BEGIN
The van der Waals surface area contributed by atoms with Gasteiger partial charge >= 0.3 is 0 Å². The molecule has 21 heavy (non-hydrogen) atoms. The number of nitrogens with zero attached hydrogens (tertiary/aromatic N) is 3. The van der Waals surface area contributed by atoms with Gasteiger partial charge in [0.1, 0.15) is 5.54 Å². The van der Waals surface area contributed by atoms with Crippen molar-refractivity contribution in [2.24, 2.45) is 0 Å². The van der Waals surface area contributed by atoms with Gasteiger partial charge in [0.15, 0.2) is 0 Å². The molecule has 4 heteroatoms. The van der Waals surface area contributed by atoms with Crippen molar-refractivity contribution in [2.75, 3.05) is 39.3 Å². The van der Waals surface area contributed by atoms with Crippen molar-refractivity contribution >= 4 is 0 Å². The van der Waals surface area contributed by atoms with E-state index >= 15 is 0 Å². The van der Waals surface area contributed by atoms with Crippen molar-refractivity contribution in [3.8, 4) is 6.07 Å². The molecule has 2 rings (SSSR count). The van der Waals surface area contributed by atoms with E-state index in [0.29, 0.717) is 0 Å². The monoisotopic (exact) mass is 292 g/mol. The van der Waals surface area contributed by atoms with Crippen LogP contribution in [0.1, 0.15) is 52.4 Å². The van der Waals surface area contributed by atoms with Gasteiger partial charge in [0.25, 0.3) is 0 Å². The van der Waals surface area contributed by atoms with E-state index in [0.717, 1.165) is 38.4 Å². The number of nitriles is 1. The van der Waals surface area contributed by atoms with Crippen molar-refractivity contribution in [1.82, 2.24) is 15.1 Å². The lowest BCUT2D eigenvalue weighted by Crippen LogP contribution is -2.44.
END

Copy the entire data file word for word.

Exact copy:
The van der Waals surface area contributed by atoms with Gasteiger partial charge >= 0.3 is 0 Å². The molecule has 21 heavy (non-hydrogen) atoms. The number of nitrogens with zero attached hydrogens (tertiary/aromatic N) is 3. The van der Waals surface area contributed by atoms with Gasteiger partial charge in [0.1, 0.15) is 5.54 Å². The van der Waals surface area contributed by atoms with Crippen molar-refractivity contribution in [2.24, 2.45) is 0 Å². The van der Waals surface area contributed by atoms with Gasteiger partial charge in [0.15, 0.2) is 0 Å². The molecule has 4 heteroatoms. The van der Waals surface area contributed by atoms with Crippen molar-refractivity contribution in [2.75, 3.05) is 39.3 Å². The van der Waals surface area contributed by atoms with Crippen molar-refractivity contribution >= 4 is 0 Å². The van der Waals surface area contributed by atoms with E-state index >= 15 is 0 Å². The van der Waals surface area contributed by atoms with Crippen molar-refractivity contribution in [3.8, 4) is 6.07 Å². The molecule has 2 rings (SSSR count). The van der Waals surface area contributed by atoms with E-state index in [0.29, 0.717) is 0 Å². The monoisotopic (exact) mass is 292 g/mol. The van der Waals surface area contributed by atoms with Crippen LogP contribution in [0.1, 0.15) is 52.4 Å². The van der Waals surface area contributed by atoms with Gasteiger partial charge in [0.25, 0.3) is 0 Å². The van der Waals surface area contributed by atoms with E-state index in [0.717, 1.165) is 38.4 Å². The number of nitriles is 1. The van der Waals surface area contributed by atoms with Crippen molar-refractivity contribution in [1.82, 2.24) is 15.1 Å². The lowest BCUT2D eigenvalue weighted by Crippen LogP contribution is -2.44.